Fenja, the fourth component of the Njord Future project, is an oil and gas field in 320 m water depth, 36 km southwest of Njord A. Previous operator VNG discovered the Pil and Bue reservoirs in 2014, subsequently renamed as the single Fenja accumulation. In April 2018 the Norwegian authorities approved Neptune Energy’s plan for a development focused initially on the 97-MMboe Pil reservoir, with an estimated cost at the time of over $1 billion. The other partners are Vår Energi, Suncor Energy and DNO.
Development has involved drilling six subsea wells in phases – three producers, two water injectors and one gas injector – from two subsea templates and two manifolds; installation of a 37-km subsea pipeline to transport the wellstream to Njord A; two similar-length, 12-in. water and gas injection flowlines; and an umbilical housing six electrical cables, two fiber optic cables and 10 tubes. TechnipFMC supplied and installed the subsea equipment under an iEPCI contract, subcontracting Nymo to fabricate the templates and manifolds. Deep Energy completed most of the offshore subsea construction work in 2019, aside from the export pipeline, which was laid in two phases during 2020-21. Drilling started in 2020, with the Seadrill semisub West Phoenix managing the first phase which included a first dual-drilling operation for the Norwegian sector, with two wellbores drilled simultaneously from one of the templates. The semisub Deepsea Yantai, operated by Odfjell Drilling, was due to complete the third and final drilling campaign this summer.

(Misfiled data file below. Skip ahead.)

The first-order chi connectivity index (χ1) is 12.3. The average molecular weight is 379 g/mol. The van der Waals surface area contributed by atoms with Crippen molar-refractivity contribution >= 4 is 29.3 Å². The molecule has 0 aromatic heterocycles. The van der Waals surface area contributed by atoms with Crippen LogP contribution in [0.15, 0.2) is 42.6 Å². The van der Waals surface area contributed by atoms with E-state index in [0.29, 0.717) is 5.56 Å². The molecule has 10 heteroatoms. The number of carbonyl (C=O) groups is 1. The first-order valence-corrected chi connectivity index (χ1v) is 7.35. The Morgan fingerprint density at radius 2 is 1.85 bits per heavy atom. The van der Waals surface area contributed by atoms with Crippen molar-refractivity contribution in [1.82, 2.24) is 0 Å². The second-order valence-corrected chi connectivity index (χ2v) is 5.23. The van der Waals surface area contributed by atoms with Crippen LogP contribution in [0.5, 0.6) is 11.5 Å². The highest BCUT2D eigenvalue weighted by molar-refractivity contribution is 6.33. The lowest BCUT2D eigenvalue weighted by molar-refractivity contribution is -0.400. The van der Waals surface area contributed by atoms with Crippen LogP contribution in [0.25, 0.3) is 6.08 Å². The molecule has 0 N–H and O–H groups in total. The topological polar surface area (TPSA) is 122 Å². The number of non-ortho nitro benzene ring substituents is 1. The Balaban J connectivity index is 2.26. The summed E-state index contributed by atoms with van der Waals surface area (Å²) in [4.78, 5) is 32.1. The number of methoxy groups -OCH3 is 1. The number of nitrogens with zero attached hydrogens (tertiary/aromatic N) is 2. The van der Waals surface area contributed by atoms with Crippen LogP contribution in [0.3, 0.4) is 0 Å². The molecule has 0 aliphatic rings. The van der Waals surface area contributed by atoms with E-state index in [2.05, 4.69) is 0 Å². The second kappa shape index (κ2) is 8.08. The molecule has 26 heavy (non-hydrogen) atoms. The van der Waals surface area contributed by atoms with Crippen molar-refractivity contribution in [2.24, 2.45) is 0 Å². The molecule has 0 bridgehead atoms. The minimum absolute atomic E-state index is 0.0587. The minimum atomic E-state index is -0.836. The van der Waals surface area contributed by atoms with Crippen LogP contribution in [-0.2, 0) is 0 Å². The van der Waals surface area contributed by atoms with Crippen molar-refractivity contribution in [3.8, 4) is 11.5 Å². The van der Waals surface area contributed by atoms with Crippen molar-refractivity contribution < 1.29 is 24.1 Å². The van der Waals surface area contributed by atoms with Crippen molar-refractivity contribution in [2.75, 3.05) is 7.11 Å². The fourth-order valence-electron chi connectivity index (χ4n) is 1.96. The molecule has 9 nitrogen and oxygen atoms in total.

Fenja’s 37-km electrically trace heated pipe-in-pipe production pipeline, designed and engineered by TechnipFMC in co-operation with Neptune, is the world’s longest for a subsea application to date, and represents TechnipFMC’s second delivery of this technology. The first was for Total Energies’ Islay field in 100 m water depth in the UK northern North Sea, installed in 2011. This was a relatively small system, 6 km long with a 6-in. inner pipe inside a 12-in. outer pipe, a cable rated to 1kV, and was essentially a technology demonstrator, according to TechnipFMC. While active heating was not needed for production, testing allowed the operator to confirm that the insulation was enabling the system to function as intended.
The high wax content in Fenja’s oil and the associated risk of gas hydrates forming at temperatures up to 27°C (81°F), presented a more demanding engineering challenge: following a shutdown, the contents in the pipeline would have to be warmed to a temperature above 28°C (82°F) prior to re-starting flow in order to avoid a potential obstruction.